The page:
If you own a home with a water heater, don’t ignore its regular maintenance. You can flush your water heater by yourself with the simple steps below. When overlooked, a water heater can stop working and cause many other issues.
If you’re nervous about doing it yourself, don’t worry, I got you. I’ve done this process more times than I can count, so here’s my step-by-step method for flushing a water heater.
Do You Need to Flush Your Water Heater?
Yes, you must flush your water heater to remove any buildup of minerals and sediment that can accumulate in the bottom of the tank over time.
This buildup is typical and expected but can cause a slew of problems like reduced heating efficiency, increases in energy consumption, and even damage to the heating elements.
Flushing your water heater regularly can help extend the unit’s lifespan and improve its overall performance.
How Often Should You Flush your Water Heater?
This number will vary from home to home and depends on a few things, including the water quality in your area, the size of the tank, and your home’s usage rate.
As a general guideline, I’d recommend you flush a conventional tank-style water heater once a year, or even more frequently if you’ve got really hard water or if there’s a noticeable buildup of sediment in the tank.
If you’ve got a tankless water heater, you may not need to flush it as frequently since it heats water as needed without storing it in a tank.
But it’s still important to periodically check and clean the heat exchanger to make sure it works well for years to come.
How to Flush Your Water Heater DIY
Flushing a water heater is an essential maintenance task that shouldn’t be ignored or put off. It’s just like any other type of equipment around the home that needs some love and care if you expect it to last a long time.
Thankfully, it’s an easy enough task that any homeowner can do it themselves. So, here is a simple DIY tutorial on how to flush a water heater.
Step One: Get Everything You Need Together
You’ll need a garden hose, a large bucket, a pair of water pump pliers, and a pair of adjustable pliers.
Step Two: Turn Off the Power Source or Gas Supply
If your water heater is electric, turn off the power by unplugging it or turning off the circuit breaker. If your water heater is a gas-operated unit, turn off the gas supply by closing the gas valve.
Step Three: Connect the Hose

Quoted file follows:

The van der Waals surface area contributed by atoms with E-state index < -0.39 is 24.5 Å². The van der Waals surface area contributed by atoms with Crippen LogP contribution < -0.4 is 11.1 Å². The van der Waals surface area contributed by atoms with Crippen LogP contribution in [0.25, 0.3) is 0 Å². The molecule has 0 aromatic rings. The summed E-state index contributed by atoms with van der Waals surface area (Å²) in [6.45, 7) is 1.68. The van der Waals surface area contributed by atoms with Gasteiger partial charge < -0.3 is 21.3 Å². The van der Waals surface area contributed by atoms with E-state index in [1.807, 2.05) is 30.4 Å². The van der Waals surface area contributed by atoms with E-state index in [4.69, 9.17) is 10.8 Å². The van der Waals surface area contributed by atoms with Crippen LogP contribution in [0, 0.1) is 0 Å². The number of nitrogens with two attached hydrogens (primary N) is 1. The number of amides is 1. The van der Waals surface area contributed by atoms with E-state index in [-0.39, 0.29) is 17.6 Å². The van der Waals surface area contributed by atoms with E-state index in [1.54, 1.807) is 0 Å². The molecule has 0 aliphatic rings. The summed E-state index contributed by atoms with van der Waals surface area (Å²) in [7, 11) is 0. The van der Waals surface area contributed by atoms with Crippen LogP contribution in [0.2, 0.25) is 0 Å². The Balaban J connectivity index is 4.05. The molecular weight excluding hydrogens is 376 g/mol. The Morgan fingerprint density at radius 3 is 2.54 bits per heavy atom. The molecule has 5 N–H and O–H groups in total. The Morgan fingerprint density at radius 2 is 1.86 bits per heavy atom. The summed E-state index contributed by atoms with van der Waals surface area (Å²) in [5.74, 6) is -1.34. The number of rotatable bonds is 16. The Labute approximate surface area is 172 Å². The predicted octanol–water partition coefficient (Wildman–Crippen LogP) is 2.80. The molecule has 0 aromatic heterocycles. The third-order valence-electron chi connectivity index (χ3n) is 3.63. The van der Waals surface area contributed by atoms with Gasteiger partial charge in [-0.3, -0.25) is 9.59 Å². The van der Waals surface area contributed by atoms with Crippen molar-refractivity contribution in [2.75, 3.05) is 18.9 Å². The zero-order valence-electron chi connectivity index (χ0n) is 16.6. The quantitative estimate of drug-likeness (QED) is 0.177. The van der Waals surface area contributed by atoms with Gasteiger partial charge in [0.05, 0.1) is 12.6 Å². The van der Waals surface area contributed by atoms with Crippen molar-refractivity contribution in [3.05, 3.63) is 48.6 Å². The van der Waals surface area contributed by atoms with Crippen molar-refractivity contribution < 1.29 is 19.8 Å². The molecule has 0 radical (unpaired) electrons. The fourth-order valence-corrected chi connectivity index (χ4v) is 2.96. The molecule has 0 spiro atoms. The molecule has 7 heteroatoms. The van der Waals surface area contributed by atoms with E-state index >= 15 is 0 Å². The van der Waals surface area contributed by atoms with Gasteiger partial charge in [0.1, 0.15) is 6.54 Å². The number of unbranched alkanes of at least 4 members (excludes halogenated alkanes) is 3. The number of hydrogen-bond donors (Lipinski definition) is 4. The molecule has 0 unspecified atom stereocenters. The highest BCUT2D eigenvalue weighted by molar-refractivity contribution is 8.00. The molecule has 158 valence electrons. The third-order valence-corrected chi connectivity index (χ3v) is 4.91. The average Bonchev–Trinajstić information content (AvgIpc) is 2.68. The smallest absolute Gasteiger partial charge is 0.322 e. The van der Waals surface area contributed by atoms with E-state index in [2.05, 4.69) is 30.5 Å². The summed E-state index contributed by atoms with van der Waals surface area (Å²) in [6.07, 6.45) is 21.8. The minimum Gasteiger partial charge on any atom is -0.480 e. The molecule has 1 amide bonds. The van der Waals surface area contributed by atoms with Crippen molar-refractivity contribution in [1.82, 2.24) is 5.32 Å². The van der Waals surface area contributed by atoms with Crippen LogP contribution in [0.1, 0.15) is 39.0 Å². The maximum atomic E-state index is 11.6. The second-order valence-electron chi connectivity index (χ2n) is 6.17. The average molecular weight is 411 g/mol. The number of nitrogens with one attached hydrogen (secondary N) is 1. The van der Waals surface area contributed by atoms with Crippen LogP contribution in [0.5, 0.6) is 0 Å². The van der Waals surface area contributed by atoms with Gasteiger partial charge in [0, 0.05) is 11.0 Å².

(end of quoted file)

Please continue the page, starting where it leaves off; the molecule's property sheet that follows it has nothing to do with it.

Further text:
Take one end of your hose and connect it to the drain valve that you can find just at the bottom of the water heater. It should be easy to see. Then place the other end of the hose in a large, empty bucket or just outside (if possible) to drain the water that will come out.
Step Four: Open the Pressure Relief Valve
Slowly open the pressure relief valve that you can find on the top of the water heater to release any pressure in the tank. This’ll let the water flow out more quickly.
Step Five: Open the Drain Valve
Now you can open the drain valve by slowly turning it counter-clockwise with the water pump pliers. Water should start flowing out of the tank, into the bucket, or outside.
Step Six: Flush the Tank
Just let the water flow out of the tank for 10-15 minutes to ensure any sediment and debris that has built up in the tank gets out.
Step Seven: Close the Drain Valve
When it’s been drained well enough, close the valve by turning it back clockwise with the adjustable pliers.
Step Eight: Turn Your Water Supply Back On
Now it’s time to turn the water supply back on. You can do this by opening the valve that you closed.
Step Nine: Turn the Power or Gas Back On
If your water heater is electric, turn the power back on by plugging it in or turning on the circuit breaker. With a water heater that’s gas, turn the gas supply back on by opening the gas valve.
Step Ten: Check for Leaks
Now it’s time to double-check that you did everything correctly. Check all the connections and valves for any leaks. If any water seeps out, turn off the water supply and power/gas again and tighten or repair the connections or valves as needed.
Step Eleven: Check Your Pressure
Once you’re sure there’s no leaking, look at the pressure gauge on the water heater to ensure it’s at the correct level. If the pressure is a little too high or low, adjust it as needed.
Step Twelve: Let the Tank Fill
Now, let the tank fill back up with water and wait for it to heat up before using it. That usually takes a few minutes. Test everything by running hot water through your taps.
Pro Tip: Flushing a water heater should be done regularly, at least once a year. Plus, it’s essential to be aware of the safety precautions when flushing the water heater, like wearing gloves and safety goggles to avoid burns from hot water, and also making sure the area around the water heater is well-ventilated, to prevent inhaling any harmful gases.
All Flushed Out
By following my simple steps and tips, you can easily flush your water heater, maintain its efficiency, and prolong its lifespan. Not to mention, save yourself some money by not having to pay a professional to do it. If you need other tips, like how to relight the pilot light or replace the valves, we’ve got you covered!
How do I know if my water heater needs to be flushed?
If you turn on the hot water in your home and it either takes a while to reach a hot temperature or if you notice a bit of build-up in the water sediments.
What happens if you don’t flush your water heater?
Your unit can become overheated, shut down, elements break, and water flow can become restricted.
How often do you flush the water heater?
At least once a year.